So, every year, from about mid September to the end of October, theme and amusement parks around the country do their Halloween haunts. These haunts are full of haunted mazes, houses, ‘scare zones’ and shows. People generally attend these events for the purpose of getting scared and being entertained. Seems reasonable, right? I thought so, until the last few years, anyway.
Cedar Fair, the parent company of one of my local theme parks, Kings Dominion, started selling ‘No Boo’ necklaces for ten dollars. The purpose of the necklace is simple: when worn and turned on (they light up) the ‘scare actors’ are not supposed to ‘come after’ the wearer.
So, I’m going to spend forty to fifty dollars for park entrance and another ten for a necklace so I WON’T get scared? Seriously? Who do they think I am? Why in the world would I do that? Its Halloween, right?
Well, on a recent visit, I found out why one would purchase them. See, these events are not for children or people with certain conditions, like PTSD or weak hearts. It was the child aspect, however, that made me aware.
Years ago, when my oldest son was about five or six, my late wife and I took him to his first ‘haunt’ experience at Kings Dominion. The two had this bond with Halloween: Chase LOVED dressing up and going around the block and then giving out the candy. Jo Ellen LOVED it too, but she loved the being scared part as well. So, naturally, the Halloween event at the park would be perfect. Only, it wasn’t.
Chase got so upset after the second maze, I took him aside and rode a few rides and walked around with him to get him calmed down. I had to avoid things so he could still have a good time. That no boo necklace would have been perfect.
The next year, however, was quite different. He WANTED to go and loved being scared. But, that first year, yeah, that was a big fat mistake. Had we had the boo necklace, though, it may have been different.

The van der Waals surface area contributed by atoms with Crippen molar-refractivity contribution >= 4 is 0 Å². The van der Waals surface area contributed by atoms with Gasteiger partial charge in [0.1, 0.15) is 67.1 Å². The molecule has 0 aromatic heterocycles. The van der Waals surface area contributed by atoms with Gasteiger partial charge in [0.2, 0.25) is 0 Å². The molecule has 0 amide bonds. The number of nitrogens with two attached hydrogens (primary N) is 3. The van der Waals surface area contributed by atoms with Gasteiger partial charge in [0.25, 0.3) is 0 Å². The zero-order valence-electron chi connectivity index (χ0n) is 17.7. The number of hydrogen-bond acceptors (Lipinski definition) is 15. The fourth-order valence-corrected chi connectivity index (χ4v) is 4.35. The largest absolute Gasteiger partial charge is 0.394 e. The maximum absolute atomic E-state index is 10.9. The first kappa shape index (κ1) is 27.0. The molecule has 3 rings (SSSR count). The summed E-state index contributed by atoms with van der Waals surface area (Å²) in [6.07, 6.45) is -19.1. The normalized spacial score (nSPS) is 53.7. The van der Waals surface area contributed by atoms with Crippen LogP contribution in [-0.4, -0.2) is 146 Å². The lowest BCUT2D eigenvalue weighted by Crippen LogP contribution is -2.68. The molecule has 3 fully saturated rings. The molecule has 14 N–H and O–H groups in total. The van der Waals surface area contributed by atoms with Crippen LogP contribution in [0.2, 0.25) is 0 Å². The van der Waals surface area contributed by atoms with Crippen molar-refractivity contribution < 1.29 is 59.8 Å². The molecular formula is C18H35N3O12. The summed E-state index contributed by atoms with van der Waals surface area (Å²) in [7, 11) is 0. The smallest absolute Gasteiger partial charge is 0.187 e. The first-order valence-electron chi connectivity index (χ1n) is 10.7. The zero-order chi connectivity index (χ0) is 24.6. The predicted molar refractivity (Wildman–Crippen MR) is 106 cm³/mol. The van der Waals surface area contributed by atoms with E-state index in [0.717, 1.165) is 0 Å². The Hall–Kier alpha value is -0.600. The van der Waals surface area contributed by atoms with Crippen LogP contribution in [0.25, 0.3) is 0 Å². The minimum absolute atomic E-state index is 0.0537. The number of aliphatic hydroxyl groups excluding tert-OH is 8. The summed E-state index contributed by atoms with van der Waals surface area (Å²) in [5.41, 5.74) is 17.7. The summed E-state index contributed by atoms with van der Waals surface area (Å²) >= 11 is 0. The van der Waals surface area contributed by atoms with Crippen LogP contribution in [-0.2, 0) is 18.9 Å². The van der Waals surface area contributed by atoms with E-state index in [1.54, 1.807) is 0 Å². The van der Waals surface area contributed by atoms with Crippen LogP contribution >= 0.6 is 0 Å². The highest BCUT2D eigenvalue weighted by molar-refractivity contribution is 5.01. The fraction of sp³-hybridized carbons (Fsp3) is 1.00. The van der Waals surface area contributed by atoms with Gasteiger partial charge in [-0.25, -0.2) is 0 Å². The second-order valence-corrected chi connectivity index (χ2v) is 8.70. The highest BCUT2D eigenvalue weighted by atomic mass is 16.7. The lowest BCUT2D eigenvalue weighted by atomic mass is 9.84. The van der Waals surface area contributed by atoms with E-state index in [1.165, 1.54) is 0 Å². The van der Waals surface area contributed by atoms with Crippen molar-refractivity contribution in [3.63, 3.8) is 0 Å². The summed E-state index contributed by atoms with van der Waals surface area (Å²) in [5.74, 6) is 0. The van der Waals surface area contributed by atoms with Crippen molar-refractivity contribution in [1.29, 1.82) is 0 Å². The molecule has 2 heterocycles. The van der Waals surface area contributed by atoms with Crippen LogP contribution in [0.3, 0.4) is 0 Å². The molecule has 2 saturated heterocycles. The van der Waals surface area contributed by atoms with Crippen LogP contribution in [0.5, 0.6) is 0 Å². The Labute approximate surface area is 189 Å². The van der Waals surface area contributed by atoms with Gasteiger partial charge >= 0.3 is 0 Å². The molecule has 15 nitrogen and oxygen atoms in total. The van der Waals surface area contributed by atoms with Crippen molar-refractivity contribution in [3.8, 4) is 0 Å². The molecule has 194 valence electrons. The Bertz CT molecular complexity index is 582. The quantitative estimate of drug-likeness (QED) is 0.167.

That recent visit, though, showed me the necessity of the necklace as well as the quality of the people that the park hired. While watching Chase scare (yes, that same frightened little boy grew up and now does the scaring) people, we saw a family walk through the ‘Cleaver Brothers’ scare zone. Cleaver Brothers represents a circus show full of evil clowns. Scary clowns.
This family consisted of the mother, father and three children of various ages, but no older than maybe seven. As they went through the zone, each of the actors would stop and interact with the children. Every time, those kids were smiling and laughing and having a wonderful time. I was amazed at how well the actors managed to be scary to guests near the children, yet not scare the hell out of the kids. It was obvious that both the kids and the actors were enjoying it.
Not to be cliche, but it was a wonderful sight and heartwarming. It was very nice to see and these young people, as well as the park, deserve major kudos for walking a very fine line. It would have been very easy for the actors to ignore the children and go after the adults. They didn’t and it was nice to see.
I even saw some actors in the ‘Ironworx’ zone interact with some adults who were wearing the necklaces. While not as nice to see as the kids, it was a welcome sight nonetheless. I don’t know why those people wore them, nor do I need to know. They had reasons and that’s OK.
Did I say ‘heartwarming’?
Heartwarming and Halloween don’t seem to go together.
They did. This time.